Holographic memory systems have been around for decades. They offer far more storage capacity than CDs and DVDs -- even "next-generation" DVDs like Blu-ray -- and their transfer rates leave conventional discs in the dust. So why haven't we all been using holographic memory for years now?
There are several hurdles that have been holding holographic storage back from the realm of mass consumption, including price and complexity. Until now, the systems have required a cost-prohibitive level of precision in manufacturing. But recent changes have made the holographic versatile disc (HVD) developed by Optware a viable option for consumers.
In this article, we'll find out how the HVD works, how it has improved upon previous methods of holographic storage and how it stacks up to Blu-ray and HD-DVD.
The first step in understanding holographic memory is to understand what "holographic" means. Holography is a method of recording patterns of light to produce a three-dimensional object. The recorded patterns of light are called a hologram.
The process of creating a hologram begins with a focused beam of light -- a laser beam. This laser beam is split into two separate beams: a reference beam, which remains unchanged throughout much of the process, and an information beam, which passes through an image. When light encounters an image, its composition changes (see How Light Works to learn about this process). In a sense, once the information beam encounters an image, it carries that image in its waveforms. When these two beams intersect, it creates a pattern of light interference. If you record this pattern of light interference -- for example, in a photosensitive polymer layer of a disc -- you are essentially recording the light pattern of the image.
To retrieve the information stored in a hologram, you shine the reference beam directly onto the hologram. When it reflects off the hologram, it holds the light pattern of the image stored there. You then send this reconstruction beam to a CMOS sensor to recreate the original image.
Most of us think of holograms as storing the image of an object, like the Death Star pictured above. The holographic memory systems we're discussing here use holograms to store digital instead of analog information, but it's the same concept. Instead of the information beam encountering a pattern of light that represents the Death Star, it encounters a pattern of light and dark areas that represent ones and zeroes.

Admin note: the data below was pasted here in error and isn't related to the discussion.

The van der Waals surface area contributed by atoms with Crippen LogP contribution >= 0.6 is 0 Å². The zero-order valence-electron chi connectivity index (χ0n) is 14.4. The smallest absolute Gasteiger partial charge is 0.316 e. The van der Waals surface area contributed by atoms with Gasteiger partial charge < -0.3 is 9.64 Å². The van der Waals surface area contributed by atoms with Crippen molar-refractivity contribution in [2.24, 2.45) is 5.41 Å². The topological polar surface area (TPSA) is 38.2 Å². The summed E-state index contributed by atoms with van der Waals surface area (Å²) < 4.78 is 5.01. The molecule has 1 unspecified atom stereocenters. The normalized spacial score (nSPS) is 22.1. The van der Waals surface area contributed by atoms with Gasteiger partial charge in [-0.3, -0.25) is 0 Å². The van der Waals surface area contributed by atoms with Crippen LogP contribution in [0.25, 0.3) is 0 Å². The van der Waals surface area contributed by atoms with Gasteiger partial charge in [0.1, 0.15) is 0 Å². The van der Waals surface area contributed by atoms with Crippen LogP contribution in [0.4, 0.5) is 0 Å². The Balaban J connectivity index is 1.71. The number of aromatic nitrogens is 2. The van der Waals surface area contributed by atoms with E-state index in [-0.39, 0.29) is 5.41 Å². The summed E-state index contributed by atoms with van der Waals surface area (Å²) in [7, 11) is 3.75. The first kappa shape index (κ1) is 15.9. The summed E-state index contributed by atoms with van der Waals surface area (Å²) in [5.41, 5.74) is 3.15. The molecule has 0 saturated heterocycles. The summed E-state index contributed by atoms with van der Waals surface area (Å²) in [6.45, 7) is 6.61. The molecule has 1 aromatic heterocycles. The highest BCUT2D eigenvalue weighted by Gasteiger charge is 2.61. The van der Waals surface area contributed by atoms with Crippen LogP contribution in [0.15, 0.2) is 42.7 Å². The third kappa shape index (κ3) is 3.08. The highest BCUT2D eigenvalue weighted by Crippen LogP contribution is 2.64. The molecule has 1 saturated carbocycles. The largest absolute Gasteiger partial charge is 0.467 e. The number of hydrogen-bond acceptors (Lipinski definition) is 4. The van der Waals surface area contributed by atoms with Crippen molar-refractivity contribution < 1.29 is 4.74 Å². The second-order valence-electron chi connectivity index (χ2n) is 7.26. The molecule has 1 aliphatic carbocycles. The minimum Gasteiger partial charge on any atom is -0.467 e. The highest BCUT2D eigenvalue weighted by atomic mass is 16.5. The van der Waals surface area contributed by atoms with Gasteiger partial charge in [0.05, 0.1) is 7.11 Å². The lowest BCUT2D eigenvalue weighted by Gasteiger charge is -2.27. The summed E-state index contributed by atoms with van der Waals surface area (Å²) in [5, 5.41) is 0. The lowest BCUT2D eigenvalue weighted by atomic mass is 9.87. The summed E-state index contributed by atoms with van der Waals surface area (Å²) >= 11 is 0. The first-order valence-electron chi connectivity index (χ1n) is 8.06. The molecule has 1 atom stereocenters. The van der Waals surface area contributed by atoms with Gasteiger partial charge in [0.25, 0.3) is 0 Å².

HVD offers several advantages over traditional storage technology. HVDs can ultimately store more than 1 terabyte (TB) of information -- that's 200 times more than a single-sided DVD and 20 times more than a current double-sided Blu-ray. This is partly due to HVDs storing holograms in overlapping patterns, while a DVD basically stores bits of information side-by-side. HVDs also use a thicker recording layer than DVDs -- an HVD stores information in almost the entire volume of the disc, instead of just a single, thin layer.
The other major boost over conventional memory systems is HVD's transfer rate of up to 1 gigabyte (GB) per second -- that's 40 times faster than DVD. An HVD stores and retrieves an entire page of data, approximately 60,000 bits of information, in one pulse of light, while a DVD stores and retrieves one bit of data in one pulse of light.
Now that we know the premise at work in HVD technology, let's take a look at the structure of the Optware disc.
The Holographic Versatile Disc
Holographic memory has been around for more than 40 years, but several characteristics made it difficult to implement in a consumer market. First off, most of these systems send the reference beam and the information beam into the recording medium on different axes. This requires highly complex optical systems to line them up at the exact point at which they need to intersect. Another drawback has to do with incompatibility with current storage media: Traditionally, holographic storage systems contained no servo data, because the beam carrying it could interfere with the holography process. Also, previous holographic memory discs have been notably thicker than CDs and DVDs.
Optware has implemented some changes in its HVD that could make it a better fit for the consumer market. In the HVD system, the laser beams travel in the same axis and strike the recording medium at the same angle, which Optware calls the collinear method. According to Optware, this method requires a less complex system of optics, enabling a smaller optical pickup that is more suited to consumer use.